For first timers - Page 2

Published: Monday, 13 April 2009

Canal & River Trust

THE MAIN authority controlling the waterways and their usage is Canal & River Trust (CaRT), that 'took over' from British Waterways during 2012.

It is responsible for the operation and maintenance of the waterways under its jurisdiction, and also responsible for licensing boats.

It publishes many handbooks concerning the operation of the waterways, as well as many guides and maps, that are invaluable to beginners.

Some rivers, including the non tidal Thames and Nene are controlled by the Environment Agency, which undertakes its own licensing and operation.


BY FAR the best way to experience the waterways is to hire a narrowboat for a cruise. There are many hire companies situated on virtually all the waterways, and these companies usually give instruction on how to handle the boat and work the locks.

Usually the boats are very well equipped, with all the needed utensils and bedding as well as fuel both for the engine, cooking and heating.

The cost of hire varies on the time of the year and the length of the boat, and thus its accommodation, with the individual web sites or brochures giving the cost.

All hire companies provide information and plans of the layout of their boats, and from these it will be seen what would be a comfortable size of boat to hire. Do not make the all too usual mistake of booking a boat larger than what you really need.
A very large boat will be difficult to manœuvre and turning points will be restricted.


THOUGH canals do not usually flood, rivers do, and many canals use rivers both as part of the waterway and as feeders, which can and do cause flooding.

River navigations have to be treated with care in times of heavy rain, but now depth boards have been included at river locks showing when it is safe—or not—to proceed.


IT IS not such a good idea to hire a boat for cruising in the winter, owing to the many stoppages, necessary for the upkeep of the system, unless you are fully aware which passage is available over your chosen route.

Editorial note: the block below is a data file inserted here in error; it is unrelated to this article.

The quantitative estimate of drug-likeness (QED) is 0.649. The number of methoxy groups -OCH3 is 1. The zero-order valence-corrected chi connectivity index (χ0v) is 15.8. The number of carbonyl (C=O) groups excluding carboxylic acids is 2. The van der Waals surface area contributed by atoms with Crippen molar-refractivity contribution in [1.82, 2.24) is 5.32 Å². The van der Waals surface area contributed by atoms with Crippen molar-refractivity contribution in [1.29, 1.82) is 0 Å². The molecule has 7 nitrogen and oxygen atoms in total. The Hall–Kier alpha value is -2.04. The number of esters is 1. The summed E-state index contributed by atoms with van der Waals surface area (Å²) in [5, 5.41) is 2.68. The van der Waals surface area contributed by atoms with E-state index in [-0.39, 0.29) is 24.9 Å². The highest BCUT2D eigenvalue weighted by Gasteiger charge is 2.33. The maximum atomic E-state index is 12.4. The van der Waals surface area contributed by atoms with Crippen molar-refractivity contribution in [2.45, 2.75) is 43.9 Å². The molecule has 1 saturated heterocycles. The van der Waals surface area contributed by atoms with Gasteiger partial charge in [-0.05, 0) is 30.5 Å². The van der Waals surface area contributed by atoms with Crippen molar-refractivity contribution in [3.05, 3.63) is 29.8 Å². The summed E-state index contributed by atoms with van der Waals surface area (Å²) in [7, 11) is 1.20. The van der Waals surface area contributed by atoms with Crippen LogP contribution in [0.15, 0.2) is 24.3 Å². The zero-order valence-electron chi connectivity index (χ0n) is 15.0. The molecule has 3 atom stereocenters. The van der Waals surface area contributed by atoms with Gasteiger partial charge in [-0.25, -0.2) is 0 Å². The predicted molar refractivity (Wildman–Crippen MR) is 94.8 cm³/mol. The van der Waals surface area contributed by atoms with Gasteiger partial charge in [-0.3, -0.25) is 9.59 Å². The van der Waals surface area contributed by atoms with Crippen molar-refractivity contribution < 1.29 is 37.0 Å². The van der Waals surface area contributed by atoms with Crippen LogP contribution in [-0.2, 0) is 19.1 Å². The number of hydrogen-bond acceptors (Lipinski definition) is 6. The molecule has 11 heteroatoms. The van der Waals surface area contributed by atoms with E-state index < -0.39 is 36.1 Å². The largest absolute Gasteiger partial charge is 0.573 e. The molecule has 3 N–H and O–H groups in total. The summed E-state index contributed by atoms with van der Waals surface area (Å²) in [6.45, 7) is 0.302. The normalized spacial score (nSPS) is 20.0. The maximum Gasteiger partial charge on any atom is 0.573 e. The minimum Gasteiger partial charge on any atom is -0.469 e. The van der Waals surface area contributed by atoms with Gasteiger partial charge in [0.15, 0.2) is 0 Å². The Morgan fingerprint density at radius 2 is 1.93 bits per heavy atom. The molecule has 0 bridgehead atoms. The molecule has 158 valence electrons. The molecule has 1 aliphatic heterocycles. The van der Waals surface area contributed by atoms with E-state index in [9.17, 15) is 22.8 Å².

Boat Safety Scheme

The Boat Safety Scheme is the method used by the participating Navigation Authorities to minimise the risks that boats may present to third party users of the waterways. Boats over four years old (and every four years thereafter) have to be examined and issued with a certificate before they can be licenced.

Although some controversy still persists, the scheme does provide a sensible framework aimed at minimising the risks which can lead to fire, explosion and pollution. While many believe that their Boat Safety Scheme Certificate (BSSC) is valid for four years, the reality is that the BSSC ‘has a maximum validity period of four years'. While this may appear to be splitting hairs, owners (and prospective owners ) should read the terms and conditions on the rear of the BSSC which clearly state that alterations/modifications to the craft may invalidate the certificate.

If you are purchasing a boat, it is essential to check that its BSSC actually reflects the configuration of the boat for sale. If, for example, the boat has had a galley re-fit or any of its LPG appliances changed/upgraded since its last examination, it is highly likely that the certificate will not be valid (which will have insurance implications). Accordingly, prospective purchasers should request the surveyor conducting their pre-purchase survey to establish the validity of any certificate and, should the need arise, they should budget for the eventuality that a new BSSC may be required to bring the boat into compliance before the purchase is completed.